Sault, your question “why are you so bent out of shape at the idea of ‘accepting’ it?” is the same one I have. It often has to do with the word “marriage,” but it doesn’t make sense that Tom, et al., would simply like to have this one word reserved for them and denied to others. If all we’re talking about is a word and a definition, well….

  26. Legalizing same-sex marriage would mean that same-sex couples would have to be treated equally (same rights, same benefits, same daytime divorce court tv shows). How does that hurt TFBW?

    Maybe we have a misunderstanding over what “accept” means? Just because I accept the presence of something and adjust my life to accommodate it, doesn’t mean that I have to in any way endorse it or believe that it is true.

    Given that SSM has not been shown to harm others (including children, as the American Academy of Pediatrics now endorses gay marriage), and given that no one is going to force people into gay marriage, then why stand in the way? I’ve demonstrated the real-life harm that not recognizing it can cause, so what’s your beef with it? How does it hurt you?

    …On the other hand, I see page after page, post after post, comment after comment attempting to justify a Christian imposing their beliefs on others.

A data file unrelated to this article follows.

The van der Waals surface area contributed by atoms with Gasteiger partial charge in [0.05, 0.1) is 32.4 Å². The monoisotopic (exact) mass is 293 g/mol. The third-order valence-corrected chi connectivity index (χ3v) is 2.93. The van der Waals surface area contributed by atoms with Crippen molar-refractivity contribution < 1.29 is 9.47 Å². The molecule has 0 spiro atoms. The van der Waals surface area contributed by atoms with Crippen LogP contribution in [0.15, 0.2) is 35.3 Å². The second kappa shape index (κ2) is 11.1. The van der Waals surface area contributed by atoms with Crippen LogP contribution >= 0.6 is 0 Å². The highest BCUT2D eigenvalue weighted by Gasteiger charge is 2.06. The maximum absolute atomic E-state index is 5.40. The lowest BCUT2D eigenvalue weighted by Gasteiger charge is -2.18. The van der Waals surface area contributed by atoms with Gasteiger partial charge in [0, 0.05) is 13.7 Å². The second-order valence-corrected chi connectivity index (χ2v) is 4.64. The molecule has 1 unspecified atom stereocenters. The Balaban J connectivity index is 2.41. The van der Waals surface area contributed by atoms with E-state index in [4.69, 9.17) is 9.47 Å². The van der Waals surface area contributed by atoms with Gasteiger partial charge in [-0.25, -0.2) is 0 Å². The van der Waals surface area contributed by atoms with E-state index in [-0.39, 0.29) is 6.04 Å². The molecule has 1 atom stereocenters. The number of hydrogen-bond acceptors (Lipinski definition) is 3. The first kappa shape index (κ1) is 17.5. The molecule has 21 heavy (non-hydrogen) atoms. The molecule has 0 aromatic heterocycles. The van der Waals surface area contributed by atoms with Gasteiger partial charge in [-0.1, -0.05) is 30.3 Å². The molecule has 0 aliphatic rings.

Maybe, just maybe, if you don’t like the idea of a group of people imposing their religious views on you – e.g. Muslims mandating your adherence to Shariah law – then perhaps you shouldn’t be imposing your religious views on and restricting the actions of others… like when it comes to their wish to be married.

  27. Here’s what you keep incorrigibly imposing on us, Sault (among other things): your stereotyping, prejudiced, biased belief that we are talking about religious views. When will you read what we write? Or do we folk all just look the same to you?

  28. After all, Sault, you were around for this series. If your purpose here is to tell us what we believe, I already know what I believe, thank you very much, and I know it truly whereas you know it tendentiously, in a biased manner, and falsely. Or at least you’re representing it that way.

    I get really bored with blog commenters baiting me to tell them what I already told them. Here’s how it works in legitimate discourse. It could start with me or any other person, including you, but I’ll use myself since that’s the current instance:

    1. I say I believe X.

    2. You say I don’t believe X.

    Oops — useless impasse. What’s the point of you trying to mindread?

    Or…

    1. I say I believe X.

    2. You say, “I don’t believe you believe X.”

    3. I respond and explain why you might fairly believe that I believe X after all.

    4. You say, “You don’t believe X.”

    Oops. Same useless impasse.

    Or …

    1. I say I believe X.

    2. You say, “I don’t believe you believe X.”

    3. I respond and explain why you might fairly believe that I believe X after all.

    4. You say, “I still have a problem with that, and here is what it is …”

    5. I say, “Let’s think this through together.”

    That’s a good process.

    But this is never a good outcome: the one where you inform me that I don’t believe what I say I believe.

    Two options there: